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Good Password Practices

Keyhole-computer screen iconEvery day, we encounter passwords and passcodes. We use a password to log onto our computers at Metro and at home (hopefully). We enter a Personal Identification Number at an ATM to withdraw money. We key in a number to retrieve our voice mail.

Passwords and other passcodes are equivalent to the key for your house. We keep the key with us at all times and don't hand it out to just anybody. That is because the key unlocks the protection of our possessions, our space, even our family. So we guard the key closely, and we use locks that are very hard to open without the right key.

Passwords, like physical locks, also protect important items: money in bank accounts, information in computers, even our identity and reputation. But in order to be the most effective, passwords must be strong and guarded. Here are several simple tasks you can do to make your passwords stronger to better protect your assets.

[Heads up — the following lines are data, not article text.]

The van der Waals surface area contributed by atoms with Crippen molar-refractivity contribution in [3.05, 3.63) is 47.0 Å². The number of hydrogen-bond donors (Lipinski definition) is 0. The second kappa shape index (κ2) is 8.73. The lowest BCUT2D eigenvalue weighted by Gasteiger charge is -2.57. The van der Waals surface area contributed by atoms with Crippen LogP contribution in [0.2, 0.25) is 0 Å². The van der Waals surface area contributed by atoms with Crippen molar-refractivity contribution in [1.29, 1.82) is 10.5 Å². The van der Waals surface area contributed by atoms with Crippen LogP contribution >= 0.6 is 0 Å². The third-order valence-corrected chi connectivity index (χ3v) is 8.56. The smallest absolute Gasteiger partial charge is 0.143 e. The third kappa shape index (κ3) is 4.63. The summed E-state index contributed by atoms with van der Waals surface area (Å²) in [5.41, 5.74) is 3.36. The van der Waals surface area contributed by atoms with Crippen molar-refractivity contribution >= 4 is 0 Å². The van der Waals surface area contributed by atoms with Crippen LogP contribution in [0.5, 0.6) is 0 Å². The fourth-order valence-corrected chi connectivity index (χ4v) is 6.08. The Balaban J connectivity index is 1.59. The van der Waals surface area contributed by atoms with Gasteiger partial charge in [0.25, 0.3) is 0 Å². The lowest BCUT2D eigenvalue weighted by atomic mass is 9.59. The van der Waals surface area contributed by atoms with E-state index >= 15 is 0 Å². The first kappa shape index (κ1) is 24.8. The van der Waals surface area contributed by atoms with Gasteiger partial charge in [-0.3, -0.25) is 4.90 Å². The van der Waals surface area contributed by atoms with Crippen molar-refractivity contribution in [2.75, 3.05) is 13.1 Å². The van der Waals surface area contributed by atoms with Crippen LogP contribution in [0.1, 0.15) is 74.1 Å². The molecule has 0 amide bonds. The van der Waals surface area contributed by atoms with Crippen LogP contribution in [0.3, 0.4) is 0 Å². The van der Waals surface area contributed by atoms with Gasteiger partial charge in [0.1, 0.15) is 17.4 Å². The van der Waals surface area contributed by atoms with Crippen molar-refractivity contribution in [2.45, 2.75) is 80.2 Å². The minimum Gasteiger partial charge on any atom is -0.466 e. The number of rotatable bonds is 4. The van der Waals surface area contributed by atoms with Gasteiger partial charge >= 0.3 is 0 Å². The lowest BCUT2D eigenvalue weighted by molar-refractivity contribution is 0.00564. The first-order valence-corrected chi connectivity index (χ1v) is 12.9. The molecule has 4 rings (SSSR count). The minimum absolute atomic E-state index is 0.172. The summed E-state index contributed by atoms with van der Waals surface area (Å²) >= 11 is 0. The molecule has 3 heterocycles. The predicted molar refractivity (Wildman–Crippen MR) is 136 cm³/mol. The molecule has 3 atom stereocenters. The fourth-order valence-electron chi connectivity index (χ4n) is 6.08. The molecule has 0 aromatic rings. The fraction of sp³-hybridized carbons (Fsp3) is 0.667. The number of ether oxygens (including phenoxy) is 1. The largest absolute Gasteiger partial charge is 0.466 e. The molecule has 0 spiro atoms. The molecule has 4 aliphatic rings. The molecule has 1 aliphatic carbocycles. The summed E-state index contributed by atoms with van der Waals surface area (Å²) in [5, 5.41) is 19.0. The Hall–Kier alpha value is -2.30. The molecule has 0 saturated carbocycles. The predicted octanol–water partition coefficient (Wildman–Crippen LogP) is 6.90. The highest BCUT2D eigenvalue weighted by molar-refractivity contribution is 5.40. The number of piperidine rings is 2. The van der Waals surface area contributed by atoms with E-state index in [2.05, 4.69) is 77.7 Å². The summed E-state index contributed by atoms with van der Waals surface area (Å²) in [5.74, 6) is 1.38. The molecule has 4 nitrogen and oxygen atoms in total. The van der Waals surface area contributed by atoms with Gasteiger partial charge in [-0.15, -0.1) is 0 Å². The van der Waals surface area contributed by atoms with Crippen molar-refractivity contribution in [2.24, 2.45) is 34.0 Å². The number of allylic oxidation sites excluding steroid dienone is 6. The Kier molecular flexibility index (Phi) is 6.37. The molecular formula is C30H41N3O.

A Few Tips

  • Combine letters, numbers, and symbols, and do not use words or easily guessable numbers like a phone number.
  • Longer is stronger – passwords should be at least ten characters long. Fourteen or longer is ideal.
  • Use phrases to remember passwords (mnemonics). For example, “I like to eat at Red Lobster” becomes Ilik2e@RL!
  • Do not use your Metro password for access to anything else, such as personal email and banking.
  • Never share your password with anyone, including your supervisor or ITS. You are responsible for all activity associated with your account.
  • Have a different password for each type of account. For instance, one for :
    • social media (Twitter, Facebook, personal email)
    • work
    • financial accounts (banking, credit, etc.)

Once you have a good base password (Ilik2e@RL!), then you can add characters to reflect the type, such as Ilik2e@RL!$$$ for financial accounts or Ilik2e@RL!@work for your work accounts.

Additional tips on good password practices